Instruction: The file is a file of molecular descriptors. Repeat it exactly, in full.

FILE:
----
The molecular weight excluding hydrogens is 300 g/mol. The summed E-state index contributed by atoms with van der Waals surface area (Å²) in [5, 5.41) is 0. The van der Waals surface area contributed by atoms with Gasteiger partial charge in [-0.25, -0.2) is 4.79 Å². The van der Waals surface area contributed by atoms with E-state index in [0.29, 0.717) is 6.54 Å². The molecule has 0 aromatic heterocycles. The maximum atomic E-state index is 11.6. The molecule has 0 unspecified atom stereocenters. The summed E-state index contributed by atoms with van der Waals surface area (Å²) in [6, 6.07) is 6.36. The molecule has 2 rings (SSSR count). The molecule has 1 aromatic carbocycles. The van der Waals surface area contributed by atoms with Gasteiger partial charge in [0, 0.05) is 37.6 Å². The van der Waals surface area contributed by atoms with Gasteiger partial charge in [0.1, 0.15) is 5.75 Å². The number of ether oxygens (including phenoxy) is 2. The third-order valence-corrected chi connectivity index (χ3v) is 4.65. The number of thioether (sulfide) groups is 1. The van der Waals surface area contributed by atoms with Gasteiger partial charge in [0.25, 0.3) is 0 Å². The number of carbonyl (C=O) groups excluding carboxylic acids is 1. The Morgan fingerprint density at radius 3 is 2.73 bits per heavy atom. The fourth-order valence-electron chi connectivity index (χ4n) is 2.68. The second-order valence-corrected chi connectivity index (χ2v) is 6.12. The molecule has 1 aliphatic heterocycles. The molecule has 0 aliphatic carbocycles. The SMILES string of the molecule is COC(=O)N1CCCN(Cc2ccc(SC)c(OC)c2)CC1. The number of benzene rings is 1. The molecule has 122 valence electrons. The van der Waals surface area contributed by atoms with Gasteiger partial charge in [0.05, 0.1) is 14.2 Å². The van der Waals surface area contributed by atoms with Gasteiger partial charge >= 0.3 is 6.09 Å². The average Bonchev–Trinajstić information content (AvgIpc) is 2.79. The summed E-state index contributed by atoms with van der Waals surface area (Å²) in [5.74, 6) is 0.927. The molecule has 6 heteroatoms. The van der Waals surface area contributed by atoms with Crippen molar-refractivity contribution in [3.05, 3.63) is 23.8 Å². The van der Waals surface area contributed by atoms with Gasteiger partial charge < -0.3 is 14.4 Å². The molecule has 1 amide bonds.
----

The molecular weight excluding hydrogens is 300 g/mol. The summed E-state index contributed by atoms with van der Waals surface area (Å²) in [5, 5.41) is 0. The van der Waals surface area contributed by atoms with Gasteiger partial charge in [-0.25, -0.2) is 4.79 Å². The van der Waals surface area contributed by atoms with E-state index in [0.29, 0.717) is 6.54 Å². The molecule has 0 aromatic heterocycles. The maximum atomic E-state index is 11.6. The molecule has 0 unspecified atom stereocenters. The summed E-state index contributed by atoms with van der Waals surface area (Å²) in [6, 6.07) is 6.36. The molecule has 2 rings (SSSR count). The molecule has 1 aromatic carbocycles. The van der Waals surface area contributed by atoms with Gasteiger partial charge in [0, 0.05) is 37.6 Å². The van der Waals surface area contributed by atoms with Gasteiger partial charge in [0.1, 0.15) is 5.75 Å². The number of ether oxygens (including phenoxy) is 2. The third-order valence-corrected chi connectivity index (χ3v) is 4.65. The number of thioether (sulfide) groups is 1. The van der Waals surface area contributed by atoms with Gasteiger partial charge in [0.25, 0.3) is 0 Å². The number of carbonyl (C=O) groups excluding carboxylic acids is 1. The Morgan fingerprint density at radius 3 is 2.73 bits per heavy atom. The fourth-order valence-electron chi connectivity index (χ4n) is 2.68. The second-order valence-corrected chi connectivity index (χ2v) is 6.12. The molecule has 1 aliphatic heterocycles. The molecule has 0 aliphatic carbocycles. The SMILES string of the molecule is COC(=O)N1CCCN(Cc2ccc(SC)c(OC)c2)CC1. The number of benzene rings is 1. The molecule has 122 valence electrons. The van der Waals surface area contributed by atoms with Gasteiger partial charge in [0.05, 0.1) is 14.2 Å². The van der Waals surface area contributed by atoms with Gasteiger partial charge >= 0.3 is 6.09 Å². The average Bonchev–Trinajstić information content (AvgIpc) is 2.79. The summed E-state index contributed by atoms with van der Waals surface area (Å²) in [5.74, 6) is 0.927. The molecule has 6 heteroatoms. The van der Waals surface area contributed by atoms with Crippen molar-refractivity contribution in [3.05, 3.63) is 23.8 Å². The van der Waals surface area contributed by atoms with Gasteiger partial charge < -0.3 is 14.4 Å². The molecule has 1 amide bonds.